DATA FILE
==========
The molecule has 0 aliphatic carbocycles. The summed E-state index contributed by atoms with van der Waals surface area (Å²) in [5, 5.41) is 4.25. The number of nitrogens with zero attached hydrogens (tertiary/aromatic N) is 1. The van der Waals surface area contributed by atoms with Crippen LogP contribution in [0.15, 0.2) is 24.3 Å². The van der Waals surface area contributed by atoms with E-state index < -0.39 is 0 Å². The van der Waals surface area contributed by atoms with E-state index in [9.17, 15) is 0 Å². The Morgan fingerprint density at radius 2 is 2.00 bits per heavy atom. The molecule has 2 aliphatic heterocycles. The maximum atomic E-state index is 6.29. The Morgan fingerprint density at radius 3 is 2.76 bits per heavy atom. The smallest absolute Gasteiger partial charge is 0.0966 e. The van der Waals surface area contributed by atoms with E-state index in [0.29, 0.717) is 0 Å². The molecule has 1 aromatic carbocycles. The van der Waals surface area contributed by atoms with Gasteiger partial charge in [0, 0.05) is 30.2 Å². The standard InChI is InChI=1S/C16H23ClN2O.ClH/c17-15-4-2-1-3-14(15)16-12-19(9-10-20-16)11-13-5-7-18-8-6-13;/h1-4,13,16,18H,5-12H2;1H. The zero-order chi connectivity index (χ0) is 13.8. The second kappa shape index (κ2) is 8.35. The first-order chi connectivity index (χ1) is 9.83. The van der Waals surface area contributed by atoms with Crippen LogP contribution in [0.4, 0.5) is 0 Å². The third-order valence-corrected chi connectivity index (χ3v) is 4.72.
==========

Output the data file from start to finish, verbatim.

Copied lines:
The molecule has 0 aliphatic carbocycles. The summed E-state index contributed by atoms with van der Waals surface area (Å²) in [5, 5.41) is 4.25. The number of nitrogens with zero attached hydrogens (tertiary/aromatic N) is 1. The van der Waals surface area contributed by atoms with Crippen LogP contribution in [0.15, 0.2) is 24.3 Å². The van der Waals surface area contributed by atoms with E-state index < -0.39 is 0 Å². The van der Waals surface area contributed by atoms with E-state index in [9.17, 15) is 0 Å². The Morgan fingerprint density at radius 2 is 2.00 bits per heavy atom. The molecule has 2 aliphatic heterocycles. The maximum atomic E-state index is 6.29. The Morgan fingerprint density at radius 3 is 2.76 bits per heavy atom. The smallest absolute Gasteiger partial charge is 0.0966 e. The van der Waals surface area contributed by atoms with E-state index in [0.29, 0.717) is 0 Å². The molecule has 1 aromatic carbocycles. The van der Waals surface area contributed by atoms with Gasteiger partial charge in [0, 0.05) is 30.2 Å². The standard InChI is InChI=1S/C16H23ClN2O.ClH/c17-15-4-2-1-3-14(15)16-12-19(9-10-20-16)11-13-5-7-18-8-6-13;/h1-4,13,16,18H,5-12H2;1H. The zero-order chi connectivity index (χ0) is 13.8. The second kappa shape index (κ2) is 8.35. The first-order chi connectivity index (χ1) is 9.83. The van der Waals surface area contributed by atoms with Crippen LogP contribution in [0.4, 0.5) is 0 Å². The third-order valence-corrected chi connectivity index (χ3v) is 4.72.